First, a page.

Sally Kindberg and the importance of green spaces (part two)

Not far from where I live is a nature reserve.  Its meadow, currently full of wild sweet peas and wild geraniums, is a delight. There’s a beetle hotel there too, built by High Speed Rail in return for … access to adjacent woodland?

Adelaide Nature Reserve lies on the site of what were once hay meadows, supplying food for London’s horses. It slopes down to railways tracks leading to and from London’s Euston station. When, as an art student many years ago, I travelled by train (unless I hitched a lift) from my art college in Wolverhampton, with a tiny suitcase and a folder of ideas and drawings to tout around, I would have seen the greenery above the tracks as the train approached Euston. Or maybe I was too excited to notice it. I was en route to meet up with the man who later became my husband, and to keep appointments with a magazine or book editor or two whilst in London.  As the train emerged from the tunnel, there was a definite feeling of travelling through a portal into new adventures.

Trains pass through the Primrose Hill tunnels and its archways, engineered by George Stephenson and Sons, designed by William Budden, can be glimpsed through fencing and foliage from King Henry’s Road above one side of the tracks, an elegant and mysterious looking structure which, when the first one was built in 1837, attracted many sightseers.

Near the Adelaide Nature Reserve, behind an attractive wall (due to be pulled down), its bricks arranged in a Flemish Bond pattern, is another nature reserve, owned by Network Rail and soon to be destroyed and earmarked for the site of a huge High Speed Rail ventilation shaft.

 The woodland, classified as ‘shrubland’ by HS2, includes mature ash and oak trees. Sadly, some of the trees have already been chopped down without any consultation.

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Sally Kindberg and the importance of green spaces

The first place I visited when I was well enough after having the Corona virus was the Adelaide Community Garden, where I have a tiny square (3′ x 3′) of herbs – rosemary, Moroccan mint, thyme and hyssop, all planted with bees in mind as well as for their scent and taste. Here it is in March …

A couple of kind fellow allotmenteers  watered the square when I was in isolation for two months, so it’s now dancing in greenery …

On those first visits, still wonky from being ill,  I feebly but happily sat and stared at the flowering and burgeoning on other more ambitious plots, watched a pair of blue tits feeding their young and listened to the hum of bees, and birds celebrating the sunny weather in joyful arias. There are robins, blackbirds and goldfinches here as well. Bliss!  And once again I realised the importance of green spaces, how they are essential for humans’ wellbeing, how even looking after a small square of garden or a few pot plants can be an act of optimism in these weird and challenging times.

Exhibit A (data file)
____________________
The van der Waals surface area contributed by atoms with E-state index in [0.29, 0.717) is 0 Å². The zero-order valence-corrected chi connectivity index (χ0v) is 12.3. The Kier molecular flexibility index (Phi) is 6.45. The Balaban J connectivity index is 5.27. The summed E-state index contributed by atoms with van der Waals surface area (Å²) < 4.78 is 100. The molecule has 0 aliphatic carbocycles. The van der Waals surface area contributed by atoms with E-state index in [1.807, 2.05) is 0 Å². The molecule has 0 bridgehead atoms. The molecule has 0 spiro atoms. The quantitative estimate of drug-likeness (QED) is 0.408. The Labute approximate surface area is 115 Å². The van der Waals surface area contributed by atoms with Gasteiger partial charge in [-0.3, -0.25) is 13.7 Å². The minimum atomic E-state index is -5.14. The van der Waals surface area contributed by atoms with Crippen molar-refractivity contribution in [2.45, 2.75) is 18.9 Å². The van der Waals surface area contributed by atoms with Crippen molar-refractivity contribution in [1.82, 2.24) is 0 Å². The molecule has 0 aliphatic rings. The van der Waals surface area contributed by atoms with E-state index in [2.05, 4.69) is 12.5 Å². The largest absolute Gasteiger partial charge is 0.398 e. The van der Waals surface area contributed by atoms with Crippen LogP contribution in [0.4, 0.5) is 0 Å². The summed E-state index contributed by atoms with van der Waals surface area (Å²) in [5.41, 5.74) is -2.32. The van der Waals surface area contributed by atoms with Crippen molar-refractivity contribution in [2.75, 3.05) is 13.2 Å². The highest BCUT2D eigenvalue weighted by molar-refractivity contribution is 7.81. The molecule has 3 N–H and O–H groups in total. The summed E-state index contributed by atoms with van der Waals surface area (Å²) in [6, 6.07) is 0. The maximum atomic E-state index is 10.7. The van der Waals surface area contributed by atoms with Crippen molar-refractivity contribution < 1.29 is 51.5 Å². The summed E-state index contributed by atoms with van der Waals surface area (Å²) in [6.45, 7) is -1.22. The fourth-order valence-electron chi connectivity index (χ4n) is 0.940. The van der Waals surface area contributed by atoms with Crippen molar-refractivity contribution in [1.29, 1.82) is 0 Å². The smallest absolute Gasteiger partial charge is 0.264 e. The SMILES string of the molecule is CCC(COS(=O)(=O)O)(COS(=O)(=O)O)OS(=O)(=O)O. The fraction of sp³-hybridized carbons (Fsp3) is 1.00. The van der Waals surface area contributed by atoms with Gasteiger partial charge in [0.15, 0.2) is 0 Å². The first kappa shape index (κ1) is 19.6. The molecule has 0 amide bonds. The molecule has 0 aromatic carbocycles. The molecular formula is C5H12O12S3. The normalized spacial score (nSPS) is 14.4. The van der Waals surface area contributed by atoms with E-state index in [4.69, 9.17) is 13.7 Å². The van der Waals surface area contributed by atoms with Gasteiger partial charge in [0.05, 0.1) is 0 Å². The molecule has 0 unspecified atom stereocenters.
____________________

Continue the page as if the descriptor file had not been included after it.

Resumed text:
I’m lucky enough to have a tiny back yard, which despite facing north east, gets enough early morning sun to encourage a camellia, a rose bush and a bay tree as well as assorted ferns.  Nearby, beyond a thirty foot wall, are the main railway lines in and out of Euston, whose rumbles I can sometimes hear at night.  Occasionally the vibrations from passing trains activate clockwork robots and other toys on the shelf above my work desk, a friendly sound of gentle whirring and clanking. The robot on the right was bought from a stall in Bridport Market, was made in Japan in the 1960s.  She has a sparking tummy.  Sometimes.

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Sally Kindberg’s work in progress Unfinished Business

How do we make sense of the world when those we trust the most make us doubt what we experience ?  May contain levitation.  And fish.

An unreliable memoir in comic strip form, about family secrets, shifting borders and questions of identity.

More to follow …





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Sally Kindberg’s audio piece for the Royal Literary Fund


‘How I write’ is a recent audio piece for the Royal Literary Fund’s Vox series, talking about the importance of keeping notebooks

Making visual or written notes is an essential part of my work practice. These days overhearing interesting snippets of conversations is a bit more of a challenge though … Here are some pages from my 2020 notebooks, pre C-19.














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Sally Kindberg at Chillingham Castle in 2017

In 2017,  whilst staying in the north east of England, I visited Chillingham Castle, and whilst exploring, discovered its torture chamber below the tearooms.  Much of the castle is crowded with historical memorabilia, looking like it might have been acquired in job lots.  The recent Dominic Cummings affair reminded me of my visit, as Chillingham is the home of his father-in-law Sir Humphry Wakefield, whose daughter is Cummings’s wife Mary Wakefield, a Spectator editor. Mary Wakefield’s version of the couple’s Corona virus quarantine is currently being questioned. Chillingham is not to be confused with Barnard Castle by the way, linked to Cummings’s now infamous drive there ‘to test his eyesight’.